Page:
Participants and any dependents covered by an individual-coverage HRA for any month must provide proof of enrollment in Medicare or individual health insurance (other than coverage that consists solely of excepted benefits, such as limited-scope dental or vision coverage or short-term, limited-duration insurance). The individual health insurance can be purchased on or off a public exchange.

No Offer of Traditional Group Health Plan Coverage
To protect the individual market from disruption, plan sponsors cannot offer the same class of employees (e.g., full-time, part-time, hourly, salaried or collectively bargained employees or employees working in the same geographic area) a choice between a traditional group health plan and an individual-coverage HRA. This restriction is intended to reduce potential adverse-selection issues.

However, a plan sponsor can decide to offer an individual-coverage HRA to certain classes of employees and a traditional group health plan (or no coverage) to other classes of employees. In addition, under a special “new hire subclass” rule, a plan sponsor that offers a traditional group health plan to a class of employees may prospectively offer new hires within that class an individual-coverage HRA, while continuing to offer grandfathered existing employees a traditional group health plan.

A minimum class size rule applies if a plan sponsor offers a traditional group health plan to some employees and an individual-coverage HRA to other employees based on full-time vs. part-time status, salaried vs. non-salaried status, or a geographic location smaller than a state.

'Same Terms' Requirement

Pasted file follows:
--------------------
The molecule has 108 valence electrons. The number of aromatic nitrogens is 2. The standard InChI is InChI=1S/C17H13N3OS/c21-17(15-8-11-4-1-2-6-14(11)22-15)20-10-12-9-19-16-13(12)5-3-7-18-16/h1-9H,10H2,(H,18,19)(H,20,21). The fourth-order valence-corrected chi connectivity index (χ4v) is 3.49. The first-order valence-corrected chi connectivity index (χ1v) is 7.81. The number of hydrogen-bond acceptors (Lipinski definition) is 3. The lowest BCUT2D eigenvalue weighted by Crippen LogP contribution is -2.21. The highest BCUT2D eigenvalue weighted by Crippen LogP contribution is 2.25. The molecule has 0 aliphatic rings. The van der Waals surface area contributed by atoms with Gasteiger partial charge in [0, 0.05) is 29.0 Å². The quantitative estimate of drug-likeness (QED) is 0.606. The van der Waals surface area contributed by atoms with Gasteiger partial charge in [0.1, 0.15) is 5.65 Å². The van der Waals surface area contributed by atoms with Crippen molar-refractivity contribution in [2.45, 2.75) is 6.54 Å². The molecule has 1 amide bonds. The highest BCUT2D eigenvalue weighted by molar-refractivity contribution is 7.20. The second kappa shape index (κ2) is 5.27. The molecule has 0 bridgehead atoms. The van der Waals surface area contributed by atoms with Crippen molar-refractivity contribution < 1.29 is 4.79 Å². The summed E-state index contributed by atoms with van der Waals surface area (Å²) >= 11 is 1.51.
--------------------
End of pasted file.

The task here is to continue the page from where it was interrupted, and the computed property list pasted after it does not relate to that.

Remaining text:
Although no annual cap applies to employer contributions, individual-coverage HRAs generally must offer the same benefit amount on the same conditions to all employees within the same employee class. But the maximum dollar amount can increase as participants age, as long as the maximum dollar amount available to the oldest participants is no more than three times the maximum amount for the youngest participants and is the same level for all participants of the same age. In addition, the maximum dollar amount can increase if the participant adds covered dependents. In determining uniform benefit levels, any HRA amounts carried over from prior years or transferred from a prior HRA are disregarded, assuming the same HRA carryover and transfer conditions apply equally within the class.

Plan sponsors may allow participants with individual health insurance — other than public exchange policies — to pay for the portion of their health premiums that exceeds their HRA funds using pretax dollars via a cafeteria plan. This pretax-payment opportunity must be made available to all participants in an employee class (other than former employees).

For participants who begin coverage or add or drop dependents after the beginning of the plan year, the maximum dollar amount may be prorated for the remainder of the plan year. Finally, a plan sponsor may offer a class of employees a choice between an individual-coverage HRA and an HRA that is compatible with health savings account (HSA) eligibility.

Employees with individual-coverage HRAs must be able to opt out and waive future reimbursements. Opting out may restore qualifying individuals’ eligibility to receive a premium tax credit for enrolling public exchange coverage. The opt-out opportunity must be available only once with respect to each plan year and generally must be offered before the start of a new plan year. Participants eligible for coverage under an individual-coverage HRA must receive information on how the offer of or enrollment in the HRA affects their ability to claim ACA premium tax credits.

Reasonable Procedures for Coverage Substantiation
Individual-coverage HRAs must have reasonable procedures to substantiate that participants and any covered dependents are or soon will be enrolled in individual health insurance or Medicare for the plan year (or for the portion of the plan year they are covered by the HRA). The plan sponsor may establish a deadline for employees to provide this substantiation, which generally must be supplied by the first day of the plan year.

Substantiation procedures also apply before individual-coverage HRAs can reimburse any medical expense. For each reimbursement request, a participant must substantiate that the person who incurred the expense had individual health insurance or Medicare for the month during which the expense was incurred.